It was the Catholics, who had brought the world the original practice of enlightenment through torture exemplified in the Inquisition, who introduced the American Colonies to the principle of religious tolerance, which was a matter of law in the Catholic colony of Maryland.

In 1636 Roger Williams established a new colony in Rhode Island, where all true believing Protestants could participate in civil government, though not, of course, the Godless Catholic idolators.

The Wampanoag continued their traditional way of life during this period, migrating from place to place as the seasons unfolded. In the spring, the Indians would pitch their wigwams near rivers, fishing for herring and salmon. In planting season they moved to the forest, where they could hunt deer. In winter they moved inland for protection from the inclement weather, and lived on stores of food gathered earlier in the year.

Gratitude was an integral part of everyday life for the Wampanoag Indians, not something to be ritually celebrated once a year. As historian and public school teacher Chuck Larsen, who has Quebeque French, Metis, Ojibwa, and Iroquois ancestors puts it in his article on Thanksgiving, “These Indians of the Eastern Woodlands called the turtle, the deer and the fish their brothers. They respected the forest and everything in it as equals. Whenever a hunter made a kill, he was careful to leave behind some bones or meat as a spiritual offering, to help other animals survive. Not to do so would be considered greedy. The Wampanoags also treated each other with respect. Any visitor to a Wampanoag home was provided with a share of whatever food the family had, even if the supply was low. This same courtesy was extended to the Pilgrims when they met.”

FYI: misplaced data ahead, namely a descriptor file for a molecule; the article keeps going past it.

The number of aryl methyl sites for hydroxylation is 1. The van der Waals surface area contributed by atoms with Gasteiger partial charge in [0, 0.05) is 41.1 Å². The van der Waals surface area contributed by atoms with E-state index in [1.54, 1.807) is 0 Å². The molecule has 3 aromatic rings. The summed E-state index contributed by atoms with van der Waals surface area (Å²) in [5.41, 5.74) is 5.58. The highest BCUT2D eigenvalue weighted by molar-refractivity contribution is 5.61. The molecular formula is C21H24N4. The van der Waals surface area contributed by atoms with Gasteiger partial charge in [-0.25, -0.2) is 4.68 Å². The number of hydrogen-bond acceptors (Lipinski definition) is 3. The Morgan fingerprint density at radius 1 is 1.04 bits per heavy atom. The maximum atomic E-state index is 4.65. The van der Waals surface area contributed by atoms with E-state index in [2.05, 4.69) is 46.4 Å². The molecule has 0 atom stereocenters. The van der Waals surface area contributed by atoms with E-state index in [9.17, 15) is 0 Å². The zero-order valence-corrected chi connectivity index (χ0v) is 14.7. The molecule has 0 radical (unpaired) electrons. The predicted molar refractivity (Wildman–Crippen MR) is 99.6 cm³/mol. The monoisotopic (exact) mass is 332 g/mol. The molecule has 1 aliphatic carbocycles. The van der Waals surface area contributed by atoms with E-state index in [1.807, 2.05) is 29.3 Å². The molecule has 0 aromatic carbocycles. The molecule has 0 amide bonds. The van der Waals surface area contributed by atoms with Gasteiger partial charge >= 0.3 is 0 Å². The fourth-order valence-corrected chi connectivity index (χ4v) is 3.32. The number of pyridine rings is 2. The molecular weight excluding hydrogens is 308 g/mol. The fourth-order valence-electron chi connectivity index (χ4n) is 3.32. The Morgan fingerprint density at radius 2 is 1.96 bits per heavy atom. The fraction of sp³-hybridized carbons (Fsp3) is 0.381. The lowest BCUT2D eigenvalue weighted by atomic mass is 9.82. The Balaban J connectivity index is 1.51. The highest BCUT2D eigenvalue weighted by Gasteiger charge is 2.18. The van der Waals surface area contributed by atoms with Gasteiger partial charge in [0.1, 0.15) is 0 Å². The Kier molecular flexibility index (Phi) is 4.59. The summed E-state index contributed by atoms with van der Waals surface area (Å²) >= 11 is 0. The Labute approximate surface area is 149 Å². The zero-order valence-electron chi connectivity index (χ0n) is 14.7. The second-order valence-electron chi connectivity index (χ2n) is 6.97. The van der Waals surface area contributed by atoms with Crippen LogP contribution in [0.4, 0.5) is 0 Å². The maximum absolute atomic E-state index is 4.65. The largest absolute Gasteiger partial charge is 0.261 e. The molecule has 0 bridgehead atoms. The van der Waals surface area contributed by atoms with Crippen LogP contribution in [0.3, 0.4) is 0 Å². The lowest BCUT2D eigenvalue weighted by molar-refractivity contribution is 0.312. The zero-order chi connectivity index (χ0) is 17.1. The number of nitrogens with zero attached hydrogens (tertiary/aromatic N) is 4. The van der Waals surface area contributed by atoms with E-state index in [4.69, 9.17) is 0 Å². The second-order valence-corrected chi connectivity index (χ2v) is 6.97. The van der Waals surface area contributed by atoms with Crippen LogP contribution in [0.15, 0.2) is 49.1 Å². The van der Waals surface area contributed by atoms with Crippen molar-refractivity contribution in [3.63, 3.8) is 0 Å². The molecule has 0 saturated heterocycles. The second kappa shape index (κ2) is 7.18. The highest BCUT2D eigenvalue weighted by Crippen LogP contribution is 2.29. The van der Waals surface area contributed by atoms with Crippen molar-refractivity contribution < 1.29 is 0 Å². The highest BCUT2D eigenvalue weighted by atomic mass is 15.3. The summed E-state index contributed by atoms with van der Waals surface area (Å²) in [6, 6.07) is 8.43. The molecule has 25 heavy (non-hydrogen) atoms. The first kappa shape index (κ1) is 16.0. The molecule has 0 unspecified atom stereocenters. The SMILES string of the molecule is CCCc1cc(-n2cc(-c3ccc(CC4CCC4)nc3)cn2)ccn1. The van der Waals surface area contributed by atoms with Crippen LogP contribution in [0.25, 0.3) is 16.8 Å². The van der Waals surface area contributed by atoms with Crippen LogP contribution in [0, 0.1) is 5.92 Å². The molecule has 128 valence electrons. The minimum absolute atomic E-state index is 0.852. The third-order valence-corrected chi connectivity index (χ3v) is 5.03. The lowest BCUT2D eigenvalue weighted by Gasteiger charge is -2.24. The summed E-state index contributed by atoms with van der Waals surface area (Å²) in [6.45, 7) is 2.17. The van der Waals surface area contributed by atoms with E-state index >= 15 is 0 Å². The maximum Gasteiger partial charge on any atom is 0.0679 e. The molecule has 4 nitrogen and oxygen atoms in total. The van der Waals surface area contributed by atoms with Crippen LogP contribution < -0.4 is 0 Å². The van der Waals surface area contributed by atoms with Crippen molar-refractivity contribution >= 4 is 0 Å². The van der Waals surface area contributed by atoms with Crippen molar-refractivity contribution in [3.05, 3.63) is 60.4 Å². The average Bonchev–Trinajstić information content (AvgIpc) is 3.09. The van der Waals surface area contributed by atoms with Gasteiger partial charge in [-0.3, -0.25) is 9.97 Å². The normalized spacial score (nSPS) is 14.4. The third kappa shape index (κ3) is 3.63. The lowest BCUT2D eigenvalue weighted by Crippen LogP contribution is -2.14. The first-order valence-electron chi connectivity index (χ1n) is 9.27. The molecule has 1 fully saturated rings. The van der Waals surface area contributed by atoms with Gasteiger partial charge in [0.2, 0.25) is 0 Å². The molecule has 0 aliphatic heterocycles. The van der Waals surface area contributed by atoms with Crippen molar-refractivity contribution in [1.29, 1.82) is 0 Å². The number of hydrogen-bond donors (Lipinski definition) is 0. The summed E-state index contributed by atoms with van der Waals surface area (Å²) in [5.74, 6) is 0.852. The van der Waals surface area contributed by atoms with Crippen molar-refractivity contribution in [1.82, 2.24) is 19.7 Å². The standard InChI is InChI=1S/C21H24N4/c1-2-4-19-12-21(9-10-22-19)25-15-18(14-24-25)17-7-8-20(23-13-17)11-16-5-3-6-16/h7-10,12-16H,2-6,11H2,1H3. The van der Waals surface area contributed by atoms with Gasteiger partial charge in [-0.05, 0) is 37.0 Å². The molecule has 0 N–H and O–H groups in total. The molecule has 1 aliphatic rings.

Larsen continues:

“We can only guess what the Wampanoags must have thought when they first saw the strange ships of the Pilgrims arriving on their shores. But their custom was to help visitors, and they treated the newcomers with courtesy. It was mainly because of their kindness that the Pilgrims survived at all. The wheat the Pilgrims had brought with them to plant would not grow in the rocky soil. They needed to learn new ways for a new world, and the man who came to help them was called ‘Tisquantum’ (Tis SKWAN tum) or ‘Squanto  (SKWAN toe).

“Squanto was originally from the village of Patuxet (Pa TUK et) and a member of the Pokanokit Wampanoag nation. Patuxet once stood on the exact site where the Pilgrims built Plymouth . In 1605, fifteen years before the Pilgrims came, Squanto went to England with a friendly English explorer named John Weymouth. He had many adventures and learned to speak English. Squanto came back to New England with Captain Weymouth. Later Squanto was captured by a British slaver who raided the village and sold Squanto to the Spanish in the Caribbean   Islands . A Spanish Franciscan priest befriended Squanto and helped him to get to Spain and later on a ship to England . Squanto then found Captain Weymouth , who paid his way back to his homeland. In England Squanto met Samoset of the Wabanake (Wab NAH key) Tribe, who had also left his native home with an English explorer. They both returned together to Patuxet in 1620. When they arrived, the village was deserted and there were skeletons everywhere. Everyone in the village had died from an illness the English slavers had left behind. Squanto and Samoset went to stay with a neighboring village of Wampanoags.